There was no indication that the holes Sylvie accidentally knitted into her first scarf would be portals in space and time.
Her grief counselor had practically insisted she find something to do, now that she’d had three years to grieve over Doug, even if she didn’t leave the house to do it. The counselor had meant watercolors or soap making — not breaking the laws of physics.
Outside of a little gardening and cooking for Doug, Sylvie had never pursued a form of artistic expression. The day-to-day was enough. Working, taking care of the girls’ homework or practices, and the yearly vacations with Doug at the wheel of the minivan. Sylvie’s heart clenched. She didn’t cry every time she thought about the past, and that was progress.
A twelfth hole appeared while she wasn’t paying close attention to the pattern and Sylvie sighed. Out of habit she looked around for support, someone to laugh with, and saw the smiling faces on the mantle. Framed photos of goofy grins from summer vacations to House on the Rock and Mystery Hole, fully immersed in the kitsch. At the end of the row was an empty frame from the last trip she and Doug had taken, to the Corn Palace. She’d never gotten the photo printed out, never gotten around to checking it off their travel bucket list.
Sylvie got up to take the yawning black hole of the frame away. It reminded her of the last time things had been normal. Of Doug. Of the fact she hadn’t left the city in the three years since the funeral. Learning how to do things on her own was challenge enough. Mowing the grass. Dealing with plumbers. Remembering what TV shows she’d always meant to go back and watch, since Doug wasn’t interested. It took a year and a half before she got through a day without crying. Planning a trip on her own was far outside her comfort zone. She’d never done it. Trips could go a million different ways she’d never had to think about and wasn’t sure she wanted to start.
Her daughters checked in on her, but they had their own lives. Emma lived six hours away. Madelyn had two kids of her own now. They went camping or on bike tours, active excursions to keep the kids entertained. Too much for her, they said, but they’d invite her when they did a different type of vacation. Better for her to stay safe at home.
She returned to the recliner, determined to ignore the holes in her lovely variegated blue yarn and finish the damned scarf. She wasn’t sure how the holes had gotten there and couldn’t figure out a way to fix them. Nothing in the book she’d bought online talked about it, so it could be an advanced technique. This last one was right in the middle, where it couldn’t be ignored. A black gap where yarn should be, small as the tip of her ring finger.
Sylvie squinted at the hole. It was too dark. Had it always been like that? A matte black with no shine, no hint of light. She jabbed a finger through.
Something cold and wet nuzzled her fingertip. Like a nose. She pulled back with a yelp. Sylvie didn’t have a pet. Hadn’t for a long time.
She tried again, tentative. Soft fur brushed her skin. Sylvie checked her lap for anything that could be mistaken for an animal. She might have been letting the house go a little, but surely not enough to have animals crawling into the furniture. There was nothing but yarn and her stretchiest sweatpants.
She shook all nine inches of scarf she’d managed to complete so far, pulled it taut, and held it out in front of her. All the holes remained black no matter what she held them against, even when she brought her eye up to stare through. No beige carpet. No oversized picture of the family at Dinosaur World, Kentucky. No light. Sylvie turned the scarf over, pushed her finger through the same hole from the other side, and again fur moved under her finger.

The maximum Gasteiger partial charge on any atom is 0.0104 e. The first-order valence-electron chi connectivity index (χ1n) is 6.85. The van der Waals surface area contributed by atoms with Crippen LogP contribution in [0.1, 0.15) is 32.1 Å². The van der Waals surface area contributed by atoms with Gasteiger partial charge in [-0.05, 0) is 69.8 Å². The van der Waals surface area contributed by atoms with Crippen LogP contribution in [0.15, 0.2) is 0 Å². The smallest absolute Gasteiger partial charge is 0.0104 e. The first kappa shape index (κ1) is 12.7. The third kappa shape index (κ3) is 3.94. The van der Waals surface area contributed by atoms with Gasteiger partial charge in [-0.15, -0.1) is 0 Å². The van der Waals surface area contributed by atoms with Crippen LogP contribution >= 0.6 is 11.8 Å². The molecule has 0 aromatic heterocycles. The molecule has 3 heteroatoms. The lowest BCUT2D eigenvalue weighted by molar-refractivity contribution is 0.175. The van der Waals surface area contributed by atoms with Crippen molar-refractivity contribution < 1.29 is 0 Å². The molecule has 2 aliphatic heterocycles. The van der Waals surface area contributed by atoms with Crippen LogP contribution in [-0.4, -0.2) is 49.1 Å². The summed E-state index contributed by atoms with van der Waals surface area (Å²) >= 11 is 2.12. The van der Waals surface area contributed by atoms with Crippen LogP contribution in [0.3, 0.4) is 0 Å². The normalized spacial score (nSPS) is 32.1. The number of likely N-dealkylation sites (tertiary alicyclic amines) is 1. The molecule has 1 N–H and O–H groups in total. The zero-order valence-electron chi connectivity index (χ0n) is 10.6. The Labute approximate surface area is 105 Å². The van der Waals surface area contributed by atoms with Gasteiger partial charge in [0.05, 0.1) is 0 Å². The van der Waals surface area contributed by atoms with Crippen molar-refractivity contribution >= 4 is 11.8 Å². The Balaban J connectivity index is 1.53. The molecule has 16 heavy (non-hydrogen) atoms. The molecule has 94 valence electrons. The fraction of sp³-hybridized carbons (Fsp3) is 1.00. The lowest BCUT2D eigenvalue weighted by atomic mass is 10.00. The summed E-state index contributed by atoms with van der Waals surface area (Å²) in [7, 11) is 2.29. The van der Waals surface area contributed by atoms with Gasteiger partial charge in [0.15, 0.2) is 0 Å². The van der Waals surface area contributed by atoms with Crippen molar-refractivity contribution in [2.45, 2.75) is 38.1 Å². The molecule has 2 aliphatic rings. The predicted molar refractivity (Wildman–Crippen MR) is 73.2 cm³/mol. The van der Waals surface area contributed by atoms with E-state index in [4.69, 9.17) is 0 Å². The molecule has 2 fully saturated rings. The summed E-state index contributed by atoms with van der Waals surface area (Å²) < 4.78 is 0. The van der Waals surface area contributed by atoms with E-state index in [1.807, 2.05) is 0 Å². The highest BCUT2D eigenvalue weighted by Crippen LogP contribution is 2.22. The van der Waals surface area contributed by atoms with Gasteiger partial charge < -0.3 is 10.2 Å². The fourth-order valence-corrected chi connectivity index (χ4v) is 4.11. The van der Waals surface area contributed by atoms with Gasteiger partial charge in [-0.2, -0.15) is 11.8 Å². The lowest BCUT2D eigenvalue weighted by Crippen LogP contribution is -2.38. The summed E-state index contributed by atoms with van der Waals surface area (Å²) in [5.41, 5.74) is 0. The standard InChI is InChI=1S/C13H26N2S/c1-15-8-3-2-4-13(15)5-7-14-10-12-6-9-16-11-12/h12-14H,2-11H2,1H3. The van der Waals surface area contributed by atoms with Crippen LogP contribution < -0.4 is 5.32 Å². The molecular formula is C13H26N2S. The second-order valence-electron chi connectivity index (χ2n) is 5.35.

Her phone chirped and she jumped. It kept chirping until she fumbled with the swipe to accept the call.
“Hello?” Her voice cracked and she cleared her throat.
“Mom? Are you ok?”
Maddie, her eldest daughter, lived in town and was the worrier now that Sylvie lived alone. The first year without Doug, Sylvie had broken a bone in her hand and not gotten it looked at. At her age, everything hurt anyway. Doug would have bundled her to the ER. Now that he wasn’t here, Maddie-the-nurse felt it was her duty to manage her mother’s health. Sylvie just wanted to ignore it.
“Oh, I’m fine,” Sylvie said. “Doing some knitting.”
She eyed the holes and weighed whether to say anything to her daughter. Would she believe it without seeing it? Sylvie wasn’t sure she’d believe it herself, and knowing her daughter, Maddie would schedule a barrage of psychiatric visits and CT scans.
“Ok, you sounded surprised,” Maddie said. “We’re still on for tea tomorrow at three?”
“Oh.” Sylvie stroked the lumps in her scarf and tried desperately to think of an excuse to put off the visit. “I forgot tomorrow was Thursday.”
It wasn’t that she didn’t love her daughter, but the visits with just the two of them were strained with Maddie’s worry. She would do all the work, bustling around the kitchen like she owned it, not Sylvie. Saying things like ‘you rest’ and ‘you take it easy’.
“Are you not feeling well again?” Maddie’s voice sharpened. “I knew the doctor was being lazy. I can make an appointment for this afternoon. Dr. Runyon has openings.”
“No, no,” Sylvie said. “I just forgot what day it was. They all blend together.”
She winced, knowing it was the wrong thing to say. The silence on the other end of the phone confirmed it. Maddie would be on guard tomorrow, looking for signs of deterioration. Sylvie dropped the scarf. Maybe she’d been too long inside after all.
“For tomorrow,” Maddie said, neutral, “I’m whipping up a few types of sandwiches. I found watercress, and I’ll have ham, egg, and chicken salad. It’ll be a fancy tea, just like that show you like.”
“Downton Abbey. I finished watching that a few months ago,” Sylvie said, a bit too sharp. She tried again, “I’ve already made the brownies. And I’ll make the deviled eggs tomorrow.”
One of her greatest disappointments was that her daughters loved Doug’s mother’s deviled egg recipe instead of her version. Probably because the secret ingredient Doug’s family added was sugar, which Sylvie privately thought was disgusting. She could have bought vinegar and capers to make them her way this time, but she didn’t want to disappoint Maddie.